October 9-15 is National Fire Prevention Week; a commemoration of the Great Chicago Fire of 1871 that has been observed since 1922. The fire killed more than 250 people, left 100,000 homeless, destroyed more than 17,400 structures and burned more than 2,000 acres. The fire began on October 8, but continued into and did most of its damage on October 9.
As designers of buildings we are continually faced with rigorous building code requirements intended to protect the health, safety and welfare of their occupants. There are a few simple things we can do to effectively protect from death or injury in a fire, but there are some things being done in the name of fire safety that are actually ineffective and harmful. It is important that we as specifiers know what we are specifying and why we are doing so.
One such item to be aware of is halogenated flame retardants which include brominated and chlorinated flame retardants. Within this class of retardants are the polybrominated diphenyl ethers (PBDEs). The EPA tells us that there is growing evidence PBDEs may cause liver toxicity, thyroid toxicity and neurodevelopmental toxicity. The mechanisms or pathways through which PBDEs get into the environment and humans are not known yet, but could include releases from manufacturing or processing of the chemicals into products like plastics or textiles, aging and wear of the end consumer products, and direct exposure during use (e.g., from furniture).
The EPA issued a regulation to complement the voluntary phase out by the one US manufacturer of two of the three types of PBDEs in 2005. The regulation states that no new manufacture or import of these chemicals may occur without EPA approval. The remaining PBDE still being utilized, decaBDE, continues to be a cause of great concern. Some states have banned it against heavy pressure from an industry lobbyist group disguised as a grass roots community group called Citizens for Fire Safety under the argument that there were no safe alternatives to the PBDEs. That claim was untrue; the passing of Washington's ban was contingent upon finding a safe alternative and was approved by a fire safety committee and the state's fire marshal.
Among those that have tested highest for the body burden of these fire retardants are school children living in California. Because of the State of California Bureau of Home Furnishings and Thermal Insulation Technical Bulletin 117, and what is described as obsolete flammability standards that require the non-essential application of toxic flame retardants, these chemicals continue to persist in the US. These standards require the foam to withstand an open flame for 12 seconds before igniting. It's not a case of a simple trade off for increased fire safety vs. some minute parts per million of toxic contamination. These chemicals can make up to 10% of the weight of foam in furniture, leaving pounds of contaminated dust to surround us. Also important to note; these fire retardants don't prevent things from catching fire. They slow down ignition by 6-12 seconds. The NFPA has stated that there is no evidence that these chemicals reduced fire deaths in California. Greater reductions were found in other states without the requirement and is mostly attributable to the decline in smoking and improved electrical and building codes.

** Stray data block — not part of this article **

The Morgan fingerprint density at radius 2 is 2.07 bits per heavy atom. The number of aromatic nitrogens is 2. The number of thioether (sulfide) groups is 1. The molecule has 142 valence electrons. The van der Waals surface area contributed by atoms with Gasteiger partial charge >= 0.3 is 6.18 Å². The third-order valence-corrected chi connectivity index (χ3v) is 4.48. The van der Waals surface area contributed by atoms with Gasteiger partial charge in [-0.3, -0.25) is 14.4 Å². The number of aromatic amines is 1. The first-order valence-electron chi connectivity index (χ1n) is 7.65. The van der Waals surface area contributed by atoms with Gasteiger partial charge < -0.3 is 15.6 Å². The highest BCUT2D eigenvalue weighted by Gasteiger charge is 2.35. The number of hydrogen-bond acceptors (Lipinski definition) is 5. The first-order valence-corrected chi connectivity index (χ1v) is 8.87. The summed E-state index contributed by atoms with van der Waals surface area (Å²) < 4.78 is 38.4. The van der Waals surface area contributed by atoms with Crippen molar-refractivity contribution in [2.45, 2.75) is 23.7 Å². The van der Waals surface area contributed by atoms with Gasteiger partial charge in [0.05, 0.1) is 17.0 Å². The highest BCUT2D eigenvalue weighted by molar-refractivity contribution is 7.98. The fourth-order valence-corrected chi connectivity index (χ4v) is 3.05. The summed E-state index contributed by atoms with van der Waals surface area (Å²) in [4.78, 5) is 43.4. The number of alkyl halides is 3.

The point is we are surrounded by chemicals. When we put them in the buildings we design we should know what we are doing. Plastic insulation materials, such as polystyrene, polyisocyanurate and polyurethane, that can help reduce climate change, often contain flame retardants (not all PBDEs) which can cause serious health and environmental harm. One way designers can be proactive in working toward projects that offer healthier environments is to pursue USGBC's LEED Pilot Credit 11, Chemical Avoidance in Building Material, and/or Pilot Credit 54, Avoidance of Chemicals of Concern in Building Materials, both of which support the reduced quantity of indoor contaminants that are harmful to the comfort and well-being of installers and occupants.
Much of the effort made in the green building movement is done to avoid regulation or stay ahead of it. Unlike pharmaceuticals, chemicals are not required to be tested before they are used on the masses. It then becomes the responsibility of the EPA to attempt to make regulations once a substance has been deemed unsafe. Getting the proof to make that statement is very difficult, can take decades and is often mired in politics. We should not wait for the government to require us to do the right thing, but should move forward arming ourselves with information and best practices. Through GS&P's subscription to buildinggreen.com and other similar sources, we can review products for unbiased reviews and recommendations on green building materials to help make more informed choices.
This year's National Fire Prevention Week theme is "It's Fire Prevention Week! Protect Your Family From Fire!". In addition to developing and practicing a home fire evacuation plan and checking your fire alarms, think about the other ways you can help protect your family and your home from fire-related harm and unwanted chemicals. Step one: actually read all of those tags on the upholstered furniture and mattresses in your home and figure out what they mean.